UIC faculty and administration reach deal, ending 4-day strike newstrendslive



After a nine-hour bargaining session Sunday — and months of negotiations — the University of Illinois at Chicago administration reached a tentative agreement with faculty and staff who had been on strike since Tuesday.

UIC United Faculty, the union representing 1,500 tenure and nontenure faculty at UIC, has been bargaining for a new contract that ensures increased pay, more funding for student services and job security since April, and had worked without a contract since Aug. 16.

After the union failed to reach an agreement during a marathon bargaining session Jan. 16, union members headed to the picket lines Tuesday alongside students and organizers.

Charitianne Williams, the UICUF’s communications chair and an English lecturer at the school said the bargaining session on Sunday ended late into the night.

“We’re very, very happy with the contract,” she said. “I got home a little around 1 a.m. I haven’t stayed up that late since I was in my 20s.”

The final breakthrough at the table came when both sides were hammering out the details of financial bumps, she said.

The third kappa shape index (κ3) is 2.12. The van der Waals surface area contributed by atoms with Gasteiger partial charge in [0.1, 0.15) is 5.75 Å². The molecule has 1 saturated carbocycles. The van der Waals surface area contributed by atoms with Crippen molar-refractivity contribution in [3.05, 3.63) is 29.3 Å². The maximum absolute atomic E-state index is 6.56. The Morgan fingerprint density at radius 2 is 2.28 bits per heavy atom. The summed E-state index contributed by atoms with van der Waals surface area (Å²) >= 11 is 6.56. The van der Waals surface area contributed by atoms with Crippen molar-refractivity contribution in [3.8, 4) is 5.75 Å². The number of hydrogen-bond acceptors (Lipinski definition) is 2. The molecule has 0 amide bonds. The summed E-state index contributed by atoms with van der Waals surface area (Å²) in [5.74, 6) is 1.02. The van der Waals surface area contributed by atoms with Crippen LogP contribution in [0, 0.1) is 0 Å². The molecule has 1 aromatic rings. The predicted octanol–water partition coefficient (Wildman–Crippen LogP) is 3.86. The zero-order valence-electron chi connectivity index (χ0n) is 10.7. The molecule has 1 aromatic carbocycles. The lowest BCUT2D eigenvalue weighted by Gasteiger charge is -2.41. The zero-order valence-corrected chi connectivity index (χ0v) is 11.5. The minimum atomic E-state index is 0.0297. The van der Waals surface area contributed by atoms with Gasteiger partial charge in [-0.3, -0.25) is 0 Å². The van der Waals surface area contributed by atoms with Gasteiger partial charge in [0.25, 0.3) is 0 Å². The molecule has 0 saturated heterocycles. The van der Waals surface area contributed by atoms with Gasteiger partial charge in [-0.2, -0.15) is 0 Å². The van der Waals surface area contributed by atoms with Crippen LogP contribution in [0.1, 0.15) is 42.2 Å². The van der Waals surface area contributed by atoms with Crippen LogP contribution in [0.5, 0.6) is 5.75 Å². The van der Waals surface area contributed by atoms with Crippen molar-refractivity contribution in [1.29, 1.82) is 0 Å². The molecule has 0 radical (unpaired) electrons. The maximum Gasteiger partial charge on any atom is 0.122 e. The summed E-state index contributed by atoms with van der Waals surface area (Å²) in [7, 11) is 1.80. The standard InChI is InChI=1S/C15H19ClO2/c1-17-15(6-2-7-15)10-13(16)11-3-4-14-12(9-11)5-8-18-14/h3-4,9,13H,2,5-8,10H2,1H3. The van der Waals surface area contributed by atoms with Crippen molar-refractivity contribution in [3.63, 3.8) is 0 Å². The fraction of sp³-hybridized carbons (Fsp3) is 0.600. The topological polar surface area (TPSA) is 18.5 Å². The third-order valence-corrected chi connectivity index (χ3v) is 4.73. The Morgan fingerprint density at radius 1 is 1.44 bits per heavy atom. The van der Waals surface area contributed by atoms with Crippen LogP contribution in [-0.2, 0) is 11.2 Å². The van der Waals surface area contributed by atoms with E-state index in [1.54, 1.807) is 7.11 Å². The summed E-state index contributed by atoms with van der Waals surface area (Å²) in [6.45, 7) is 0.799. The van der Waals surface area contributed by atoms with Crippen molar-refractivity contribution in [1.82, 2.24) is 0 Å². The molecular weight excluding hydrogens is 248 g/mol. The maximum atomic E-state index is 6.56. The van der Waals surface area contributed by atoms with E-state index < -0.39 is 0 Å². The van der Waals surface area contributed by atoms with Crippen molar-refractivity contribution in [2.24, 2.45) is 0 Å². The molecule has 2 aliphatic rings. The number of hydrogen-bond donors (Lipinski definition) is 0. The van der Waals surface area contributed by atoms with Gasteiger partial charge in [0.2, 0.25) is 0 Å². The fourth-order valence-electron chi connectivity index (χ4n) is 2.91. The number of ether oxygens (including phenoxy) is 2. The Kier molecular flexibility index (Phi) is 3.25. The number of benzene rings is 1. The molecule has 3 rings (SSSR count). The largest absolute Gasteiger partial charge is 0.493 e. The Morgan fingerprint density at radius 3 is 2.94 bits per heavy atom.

“We had to do some trading to get that done, but we’re finally able to hit that $60,000 minimum for nontenure track, which was a real benchmark for us,” Williams said. “At one point we had 170 faculty observers in on the Zoom just listening in. The whole room just erupted as soon as we realized we had gotten what our membership needed.”

In a statement, UIC officials said, “The parties were able to find common ground on an overall contract that addresses various faculty concerns and bridges the gap in compensation offers.”

Classes resumed Monday.

“Some of my colleagues on the bargaining team had class at 9:30 this morning; they were really happy to be back in the classroom,” Williams said.

Along with increasing minimum wage salaries for the lowest paid faculty, the new contract also provides stronger job protection for nontenure track faculty, expands nondiscrimination and anti-harassment policies, and promises a more robust system to deal with mental health issues with the same access to psychological and neuropsychological assessments for their students that the University of Illinois already provides to students at the Urbana-Champaign campus.

zsyed@chicagotribune.com



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